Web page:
Cemetery, Williamsford-Rosebery


Williamsford Road, west of Rosebery. Google Maps. (I think that’s the right location from the cemetery. It is not the site 1 km from the turn off that some other websites show, that is the remains of an industrial site. The cemetery is a little further along the road.)

Names & transcriptions
Searchable names

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Anglican cemetery, Nile


Not all the headstones are below. It is mostly the older stones on the north side, and front (furthest from entrance). For now, I have only listed name & year died, because transcribing headstones is a slow process and I’d rather use that time to post more church photos. Photos of all the headstones are available through the Northern Midlands Council Cemeteries & Burials Database.


(From a Correspondent.)
On Wednesday last, the 14th instant, many persons of this and adjoining localities were attracted to the above township, to witness the ceremony of consecration of the new burial ground presented to the parish by James Cox, Esquire, of Clarendon, who, besides, has built and endowed the chapel and school to which the above burial-ground is attached.

The introductory service was commenced in the chapel by the Chaplain (the Rev. W. Brickwood), followed by the Very Rev. Archdeacon Reibey, assisted by Miss Cox at the harmonium, and a respectable choral company. The usual requisition was then presented and read by the Arch deacon, signed by the surrounding residents; whereupon the Bishop rose .and delivered a most impressive address, re minding his hearers that it was not merely a formal ceremony, but that it also should tend to imply a recognition by its visitors of their Christian obligations: that in the words of St. Paul, the bodies of each one were also a temple of the Holy Ghost dedicated to the service of God, and impressing the importance of the observance in fulfilling their duty both to God, their fellow beings, and the rising generation; and also their awful responsibility in neglecting the same.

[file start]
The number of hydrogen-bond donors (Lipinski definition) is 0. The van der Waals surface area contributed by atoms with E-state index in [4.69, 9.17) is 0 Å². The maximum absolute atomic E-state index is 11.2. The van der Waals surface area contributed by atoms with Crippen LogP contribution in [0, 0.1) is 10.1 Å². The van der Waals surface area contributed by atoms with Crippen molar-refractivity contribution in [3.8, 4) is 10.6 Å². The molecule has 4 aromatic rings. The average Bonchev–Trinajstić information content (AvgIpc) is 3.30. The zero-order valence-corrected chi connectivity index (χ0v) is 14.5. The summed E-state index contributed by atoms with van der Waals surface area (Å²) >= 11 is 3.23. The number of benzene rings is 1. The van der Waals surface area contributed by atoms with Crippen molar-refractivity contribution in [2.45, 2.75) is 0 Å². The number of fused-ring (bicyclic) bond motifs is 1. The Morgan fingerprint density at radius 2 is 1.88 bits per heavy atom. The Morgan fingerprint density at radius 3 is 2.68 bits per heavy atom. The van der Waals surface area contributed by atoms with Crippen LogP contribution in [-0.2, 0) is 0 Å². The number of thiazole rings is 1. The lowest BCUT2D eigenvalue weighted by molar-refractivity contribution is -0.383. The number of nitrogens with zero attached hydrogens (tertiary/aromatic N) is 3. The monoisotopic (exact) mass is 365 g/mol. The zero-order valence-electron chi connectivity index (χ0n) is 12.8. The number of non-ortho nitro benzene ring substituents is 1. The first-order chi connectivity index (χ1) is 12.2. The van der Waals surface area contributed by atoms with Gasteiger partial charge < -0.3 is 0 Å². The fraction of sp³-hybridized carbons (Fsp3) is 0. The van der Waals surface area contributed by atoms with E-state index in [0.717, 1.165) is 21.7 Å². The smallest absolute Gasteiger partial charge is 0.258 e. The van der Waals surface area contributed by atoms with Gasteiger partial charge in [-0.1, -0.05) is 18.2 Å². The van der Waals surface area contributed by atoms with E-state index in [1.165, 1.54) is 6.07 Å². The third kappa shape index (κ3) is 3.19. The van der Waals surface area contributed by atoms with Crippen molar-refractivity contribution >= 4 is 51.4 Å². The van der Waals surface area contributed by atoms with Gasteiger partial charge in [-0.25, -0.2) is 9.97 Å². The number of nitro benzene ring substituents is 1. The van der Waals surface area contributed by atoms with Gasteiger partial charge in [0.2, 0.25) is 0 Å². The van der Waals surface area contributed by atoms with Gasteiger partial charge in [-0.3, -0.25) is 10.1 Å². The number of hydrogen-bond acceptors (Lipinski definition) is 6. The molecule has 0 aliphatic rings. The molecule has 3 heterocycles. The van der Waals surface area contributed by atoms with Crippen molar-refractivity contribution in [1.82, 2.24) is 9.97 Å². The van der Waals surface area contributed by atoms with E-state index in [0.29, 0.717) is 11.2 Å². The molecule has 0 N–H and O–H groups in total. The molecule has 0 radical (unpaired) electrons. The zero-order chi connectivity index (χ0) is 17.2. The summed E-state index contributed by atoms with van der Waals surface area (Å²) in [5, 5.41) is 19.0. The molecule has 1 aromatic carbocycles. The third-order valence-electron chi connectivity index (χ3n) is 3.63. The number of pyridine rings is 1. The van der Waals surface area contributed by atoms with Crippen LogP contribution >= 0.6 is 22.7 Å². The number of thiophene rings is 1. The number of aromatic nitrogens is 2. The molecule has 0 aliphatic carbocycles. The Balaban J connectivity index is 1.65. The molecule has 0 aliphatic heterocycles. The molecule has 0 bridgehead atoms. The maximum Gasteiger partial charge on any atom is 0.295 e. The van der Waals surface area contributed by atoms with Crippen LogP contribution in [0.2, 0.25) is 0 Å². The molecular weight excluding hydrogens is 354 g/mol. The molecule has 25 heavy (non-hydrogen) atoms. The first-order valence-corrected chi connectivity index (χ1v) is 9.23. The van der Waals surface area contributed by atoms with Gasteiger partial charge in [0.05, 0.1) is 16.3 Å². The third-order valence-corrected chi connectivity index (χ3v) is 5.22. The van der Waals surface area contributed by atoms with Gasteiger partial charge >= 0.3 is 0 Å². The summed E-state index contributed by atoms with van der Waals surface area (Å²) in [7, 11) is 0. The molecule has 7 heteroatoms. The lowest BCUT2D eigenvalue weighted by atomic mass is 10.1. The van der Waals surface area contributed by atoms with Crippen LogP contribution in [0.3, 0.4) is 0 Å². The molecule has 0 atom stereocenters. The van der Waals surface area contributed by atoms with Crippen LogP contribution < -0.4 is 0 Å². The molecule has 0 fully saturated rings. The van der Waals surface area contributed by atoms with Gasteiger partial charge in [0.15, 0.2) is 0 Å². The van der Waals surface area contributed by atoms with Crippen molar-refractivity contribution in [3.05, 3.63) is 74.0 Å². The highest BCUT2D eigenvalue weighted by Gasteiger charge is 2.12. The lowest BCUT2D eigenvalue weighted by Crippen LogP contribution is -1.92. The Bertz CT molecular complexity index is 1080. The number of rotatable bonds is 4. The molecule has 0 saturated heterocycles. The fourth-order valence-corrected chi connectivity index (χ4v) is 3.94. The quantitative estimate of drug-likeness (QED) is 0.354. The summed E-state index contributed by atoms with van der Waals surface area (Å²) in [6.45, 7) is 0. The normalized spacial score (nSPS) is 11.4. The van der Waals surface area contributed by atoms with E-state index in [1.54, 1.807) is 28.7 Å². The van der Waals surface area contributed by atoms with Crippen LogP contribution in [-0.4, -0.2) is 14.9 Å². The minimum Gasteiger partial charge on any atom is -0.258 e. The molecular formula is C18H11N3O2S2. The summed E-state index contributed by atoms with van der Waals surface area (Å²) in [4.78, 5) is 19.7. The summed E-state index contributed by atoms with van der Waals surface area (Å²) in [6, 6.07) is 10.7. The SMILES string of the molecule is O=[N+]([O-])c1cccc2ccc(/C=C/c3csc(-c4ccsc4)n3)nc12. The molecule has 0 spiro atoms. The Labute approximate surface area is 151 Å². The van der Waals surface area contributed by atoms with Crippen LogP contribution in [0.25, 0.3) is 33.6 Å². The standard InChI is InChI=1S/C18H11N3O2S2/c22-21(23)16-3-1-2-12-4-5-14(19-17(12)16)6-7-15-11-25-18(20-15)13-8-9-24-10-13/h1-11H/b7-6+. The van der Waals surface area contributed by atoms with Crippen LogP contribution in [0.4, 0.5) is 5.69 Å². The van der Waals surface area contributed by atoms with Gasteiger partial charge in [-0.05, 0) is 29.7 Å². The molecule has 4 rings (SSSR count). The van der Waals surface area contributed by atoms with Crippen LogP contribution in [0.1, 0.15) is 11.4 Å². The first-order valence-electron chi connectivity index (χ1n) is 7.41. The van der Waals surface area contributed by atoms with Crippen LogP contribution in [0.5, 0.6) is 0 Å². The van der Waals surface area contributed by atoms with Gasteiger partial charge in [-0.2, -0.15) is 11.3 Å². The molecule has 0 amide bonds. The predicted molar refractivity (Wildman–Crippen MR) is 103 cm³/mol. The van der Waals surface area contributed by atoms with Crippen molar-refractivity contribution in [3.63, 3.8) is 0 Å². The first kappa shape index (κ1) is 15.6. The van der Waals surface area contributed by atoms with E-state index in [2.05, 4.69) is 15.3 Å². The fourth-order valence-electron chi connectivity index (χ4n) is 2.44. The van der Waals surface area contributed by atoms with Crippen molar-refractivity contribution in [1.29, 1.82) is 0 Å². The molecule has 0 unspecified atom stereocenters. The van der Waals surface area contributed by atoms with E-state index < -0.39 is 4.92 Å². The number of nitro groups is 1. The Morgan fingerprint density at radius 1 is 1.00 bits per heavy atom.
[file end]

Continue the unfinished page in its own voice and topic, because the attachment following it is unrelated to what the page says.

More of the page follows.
The congregation then proceeded to the cemetery, where prayer was again offered. ‘The requisition was again read and signed by the Bishop, confirming the dedication of the burial ground. Part of the 39th Psalm was sung by the congregation and children, who had numerously assembled for the occasion; after which the Bishop pronounced the benediction, and the assembled friends of early[?] Christian education retired highly delighted.
Launceston Examiner, 20 November 1860
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St James Anglican Cemetery, Franklin Village

The headstones are located behind the church of St James on Hobart Rd, which was opened in 1845. From the LINC Tasmania’s guide to Launceston Cemeteries (PDf file), the first known burial here was William Hartley in 1843

I don’t seem to be able to find any transcriptions of the headstones online.
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Evandale Catholic Cemetery

(Note: many of these graves have smashed headstones & fences, with can be distressing for some people, Also the puddles after the rain exaggerate the vandalised effect.)


The green, wet photos are from September 2009.


The dry, yellow photos are from 2005. Starting in the foreground, then over to the back left.
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